When to Collect Sales Taxes Online
By Ross Miller, Director,
Illinois Small Business Development Center
Governor Quinn signed into law HB 3659 in March. This law will require online retailers that have affiliate programs and sell more than $10,000 of product to Illinois residents to collect and remit sales tax to the State of Illinois. Illinois is not the only state to have this type of law. Currently, New York, Rhode Island, North Carolina, and South Dakota also have these types of laws in place. Eight other states have similar bills working through legislatures. Colorado’s law states that sites selling over $10,000 per year must collect sales tax or send customers an annual notice of the amount of tax they owe to the state for their purchases.
Most of the current laws focus on sales from eCommerce sites that use affiliate programs. According to the 1992 Supreme Court ruling (Quill v. North Dakota), states can only require companies to collect sales tax if they have a physical presence, or “nexus”, in the state. States are defining these affiliate programs as the “nexus”.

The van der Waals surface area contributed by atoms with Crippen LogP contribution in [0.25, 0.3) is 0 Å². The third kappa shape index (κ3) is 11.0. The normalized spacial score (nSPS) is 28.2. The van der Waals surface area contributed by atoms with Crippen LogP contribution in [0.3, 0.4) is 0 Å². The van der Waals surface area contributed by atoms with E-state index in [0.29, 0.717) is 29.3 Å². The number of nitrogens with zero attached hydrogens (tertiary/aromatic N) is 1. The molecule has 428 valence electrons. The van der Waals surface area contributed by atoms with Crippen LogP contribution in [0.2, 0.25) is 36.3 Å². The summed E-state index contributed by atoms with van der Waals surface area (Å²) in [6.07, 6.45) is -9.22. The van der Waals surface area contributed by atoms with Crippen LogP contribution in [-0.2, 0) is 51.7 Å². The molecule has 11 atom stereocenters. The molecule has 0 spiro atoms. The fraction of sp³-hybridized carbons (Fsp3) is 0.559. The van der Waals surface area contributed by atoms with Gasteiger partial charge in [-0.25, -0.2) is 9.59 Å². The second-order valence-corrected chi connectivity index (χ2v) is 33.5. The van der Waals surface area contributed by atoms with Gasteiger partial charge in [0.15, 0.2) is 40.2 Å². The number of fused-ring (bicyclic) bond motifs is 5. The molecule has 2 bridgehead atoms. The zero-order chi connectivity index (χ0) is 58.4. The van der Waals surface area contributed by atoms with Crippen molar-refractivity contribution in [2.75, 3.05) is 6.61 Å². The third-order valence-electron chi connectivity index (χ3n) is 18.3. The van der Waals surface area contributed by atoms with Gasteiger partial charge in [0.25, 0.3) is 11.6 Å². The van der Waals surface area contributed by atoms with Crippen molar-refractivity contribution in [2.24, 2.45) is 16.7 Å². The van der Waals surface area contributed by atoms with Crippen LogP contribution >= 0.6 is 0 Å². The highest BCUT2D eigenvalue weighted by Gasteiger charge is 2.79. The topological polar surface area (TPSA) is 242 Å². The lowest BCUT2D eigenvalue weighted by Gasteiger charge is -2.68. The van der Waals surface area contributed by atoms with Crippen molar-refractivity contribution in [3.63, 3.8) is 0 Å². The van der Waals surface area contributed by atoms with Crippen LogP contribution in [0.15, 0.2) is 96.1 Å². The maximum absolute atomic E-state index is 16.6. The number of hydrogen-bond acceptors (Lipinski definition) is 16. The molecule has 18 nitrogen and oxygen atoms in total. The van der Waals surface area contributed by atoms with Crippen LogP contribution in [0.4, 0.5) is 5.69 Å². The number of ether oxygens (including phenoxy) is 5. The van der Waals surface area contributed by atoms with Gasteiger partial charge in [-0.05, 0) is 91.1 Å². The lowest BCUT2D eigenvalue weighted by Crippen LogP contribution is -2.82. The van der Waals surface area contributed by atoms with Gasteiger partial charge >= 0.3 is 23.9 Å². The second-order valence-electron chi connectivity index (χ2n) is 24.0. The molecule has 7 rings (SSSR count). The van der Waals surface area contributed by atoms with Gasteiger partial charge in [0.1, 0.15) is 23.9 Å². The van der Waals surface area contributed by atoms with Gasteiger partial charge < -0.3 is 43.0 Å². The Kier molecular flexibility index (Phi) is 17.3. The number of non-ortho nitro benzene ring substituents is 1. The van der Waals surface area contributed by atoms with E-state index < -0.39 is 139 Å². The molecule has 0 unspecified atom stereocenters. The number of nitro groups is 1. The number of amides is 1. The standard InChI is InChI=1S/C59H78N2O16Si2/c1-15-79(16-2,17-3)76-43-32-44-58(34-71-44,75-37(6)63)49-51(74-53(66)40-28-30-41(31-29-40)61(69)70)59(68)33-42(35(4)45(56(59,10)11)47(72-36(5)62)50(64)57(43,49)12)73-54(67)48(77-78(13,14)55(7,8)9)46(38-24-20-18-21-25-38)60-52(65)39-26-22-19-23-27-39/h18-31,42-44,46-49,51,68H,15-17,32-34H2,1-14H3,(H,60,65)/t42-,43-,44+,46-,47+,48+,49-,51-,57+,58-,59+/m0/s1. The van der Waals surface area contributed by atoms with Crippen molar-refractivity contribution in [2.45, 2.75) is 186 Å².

If an eCommerce site is currently running an affiliate program in New York, Rhode Island, North Carolina, South Dakota, or Illinois, they will need to register with the Department of Revenue in that state to be able to remit the sales taxes collected. The alternative is to wait for the State to take action against the site and pay the sales tax plus fines and interest.
The response from the major retailers to the Illinois law has been swift. Amazon.com has eliminated their affiliate agreements in Illinois as of April 15 and Overstock.com’s agreements ended on May 1. This could foretell the end of the affiliate program industry. The Direct Marketing Association has been active in lawsuits in New York and Colorado to protect the eCommerce sites. Expect to see more legal action soon.
If you have questions about eCommerce or sales taxes, please call for one-on-one counseling. Contact Ross Miller at (309) 677-2992 or email@example.com.